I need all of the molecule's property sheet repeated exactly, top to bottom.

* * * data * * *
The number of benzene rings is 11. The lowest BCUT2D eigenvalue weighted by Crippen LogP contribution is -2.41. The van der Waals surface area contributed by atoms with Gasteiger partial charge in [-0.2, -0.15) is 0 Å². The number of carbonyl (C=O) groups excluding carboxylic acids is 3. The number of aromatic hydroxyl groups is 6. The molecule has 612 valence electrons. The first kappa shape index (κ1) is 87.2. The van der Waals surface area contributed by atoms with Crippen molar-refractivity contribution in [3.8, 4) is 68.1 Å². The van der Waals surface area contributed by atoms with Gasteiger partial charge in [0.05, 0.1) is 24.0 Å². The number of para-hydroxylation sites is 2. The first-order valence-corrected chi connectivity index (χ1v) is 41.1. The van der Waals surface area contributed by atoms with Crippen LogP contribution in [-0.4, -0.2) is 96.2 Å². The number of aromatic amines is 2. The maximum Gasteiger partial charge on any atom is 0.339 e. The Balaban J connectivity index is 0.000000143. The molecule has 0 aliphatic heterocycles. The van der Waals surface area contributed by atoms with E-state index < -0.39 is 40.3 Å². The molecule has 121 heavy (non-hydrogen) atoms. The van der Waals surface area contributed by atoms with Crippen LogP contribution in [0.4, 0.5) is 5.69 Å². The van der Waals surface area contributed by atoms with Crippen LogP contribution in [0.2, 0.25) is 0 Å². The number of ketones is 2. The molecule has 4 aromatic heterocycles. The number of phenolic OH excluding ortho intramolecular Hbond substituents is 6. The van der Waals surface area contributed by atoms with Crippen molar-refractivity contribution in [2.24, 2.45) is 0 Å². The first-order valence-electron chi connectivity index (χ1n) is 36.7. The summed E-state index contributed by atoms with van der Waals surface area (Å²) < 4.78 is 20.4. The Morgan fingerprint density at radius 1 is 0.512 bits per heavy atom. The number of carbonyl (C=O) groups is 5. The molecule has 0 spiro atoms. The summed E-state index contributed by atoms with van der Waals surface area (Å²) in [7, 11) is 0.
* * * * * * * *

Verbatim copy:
The number of benzene rings is 11. The lowest BCUT2D eigenvalue weighted by Crippen LogP contribution is -2.41. The van der Waals surface area contributed by atoms with Gasteiger partial charge in [-0.2, -0.15) is 0 Å². The number of carbonyl (C=O) groups excluding carboxylic acids is 3. The number of aromatic hydroxyl groups is 6. The molecule has 612 valence electrons. The first kappa shape index (κ1) is 87.2. The van der Waals surface area contributed by atoms with Crippen molar-refractivity contribution in [3.8, 4) is 68.1 Å². The van der Waals surface area contributed by atoms with Gasteiger partial charge in [0.05, 0.1) is 24.0 Å². The number of para-hydroxylation sites is 2. The first-order valence-corrected chi connectivity index (χ1v) is 41.1. The van der Waals surface area contributed by atoms with Crippen LogP contribution in [-0.4, -0.2) is 96.2 Å². The number of aromatic amines is 2. The maximum Gasteiger partial charge on any atom is 0.339 e. The Balaban J connectivity index is 0.000000143. The molecule has 0 aliphatic heterocycles. The van der Waals surface area contributed by atoms with E-state index < -0.39 is 40.3 Å². The molecule has 121 heavy (non-hydrogen) atoms. The van der Waals surface area contributed by atoms with Crippen LogP contribution in [0.4, 0.5) is 5.69 Å². The van der Waals surface area contributed by atoms with Crippen LogP contribution in [0.2, 0.25) is 0 Å². The number of ketones is 2. The molecule has 4 aromatic heterocycles. The number of phenolic OH excluding ortho intramolecular Hbond substituents is 6. The van der Waals surface area contributed by atoms with Crippen molar-refractivity contribution in [2.24, 2.45) is 0 Å². The first-order valence-electron chi connectivity index (χ1n) is 36.7. The summed E-state index contributed by atoms with van der Waals surface area (Å²) < 4.78 is 20.4. The Morgan fingerprint density at radius 1 is 0.512 bits per heavy atom. The number of carbonyl (C=O) groups is 5. The molecule has 0 spiro atoms. The summed E-state index contributed by atoms with van der Waals surface area (Å²) in [7, 11) is 0.